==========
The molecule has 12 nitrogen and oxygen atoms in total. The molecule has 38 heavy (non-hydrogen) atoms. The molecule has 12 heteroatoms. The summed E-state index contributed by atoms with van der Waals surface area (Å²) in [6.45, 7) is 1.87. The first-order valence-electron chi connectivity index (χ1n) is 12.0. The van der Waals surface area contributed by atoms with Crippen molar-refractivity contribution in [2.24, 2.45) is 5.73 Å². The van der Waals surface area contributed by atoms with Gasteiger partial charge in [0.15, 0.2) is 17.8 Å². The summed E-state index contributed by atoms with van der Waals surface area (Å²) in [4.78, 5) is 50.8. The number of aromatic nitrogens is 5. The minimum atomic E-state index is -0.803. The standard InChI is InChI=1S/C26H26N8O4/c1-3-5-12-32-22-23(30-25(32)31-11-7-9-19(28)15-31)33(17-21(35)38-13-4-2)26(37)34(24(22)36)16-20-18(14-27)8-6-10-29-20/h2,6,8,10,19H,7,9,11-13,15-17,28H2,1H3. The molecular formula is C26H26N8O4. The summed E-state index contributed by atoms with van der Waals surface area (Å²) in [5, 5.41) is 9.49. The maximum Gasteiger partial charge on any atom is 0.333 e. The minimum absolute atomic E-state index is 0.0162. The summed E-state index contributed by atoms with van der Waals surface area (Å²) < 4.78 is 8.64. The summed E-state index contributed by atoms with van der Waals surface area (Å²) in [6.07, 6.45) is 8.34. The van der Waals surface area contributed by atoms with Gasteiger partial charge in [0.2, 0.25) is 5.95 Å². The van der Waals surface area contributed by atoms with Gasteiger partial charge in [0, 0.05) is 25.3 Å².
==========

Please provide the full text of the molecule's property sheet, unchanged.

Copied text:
The molecule has 12 nitrogen and oxygen atoms in total. The molecule has 38 heavy (non-hydrogen) atoms. The molecule has 12 heteroatoms. The summed E-state index contributed by atoms with van der Waals surface area (Å²) in [6.45, 7) is 1.87. The first-order valence-electron chi connectivity index (χ1n) is 12.0. The van der Waals surface area contributed by atoms with Crippen molar-refractivity contribution in [2.24, 2.45) is 5.73 Å². The van der Waals surface area contributed by atoms with Gasteiger partial charge in [0.15, 0.2) is 17.8 Å². The summed E-state index contributed by atoms with van der Waals surface area (Å²) in [4.78, 5) is 50.8. The number of aromatic nitrogens is 5. The minimum atomic E-state index is -0.803. The standard InChI is InChI=1S/C26H26N8O4/c1-3-5-12-32-22-23(30-25(32)31-11-7-9-19(28)15-31)33(17-21(35)38-13-4-2)26(37)34(24(22)36)16-20-18(14-27)8-6-10-29-20/h2,6,8,10,19H,7,9,11-13,15-17,28H2,1H3. The molecular formula is C26H26N8O4. The summed E-state index contributed by atoms with van der Waals surface area (Å²) in [5, 5.41) is 9.49. The maximum Gasteiger partial charge on any atom is 0.333 e. The minimum absolute atomic E-state index is 0.0162. The summed E-state index contributed by atoms with van der Waals surface area (Å²) < 4.78 is 8.64. The summed E-state index contributed by atoms with van der Waals surface area (Å²) in [6.07, 6.45) is 8.34. The van der Waals surface area contributed by atoms with Gasteiger partial charge in [0.2, 0.25) is 5.95 Å². The van der Waals surface area contributed by atoms with Gasteiger partial charge in [0, 0.05) is 25.3 Å².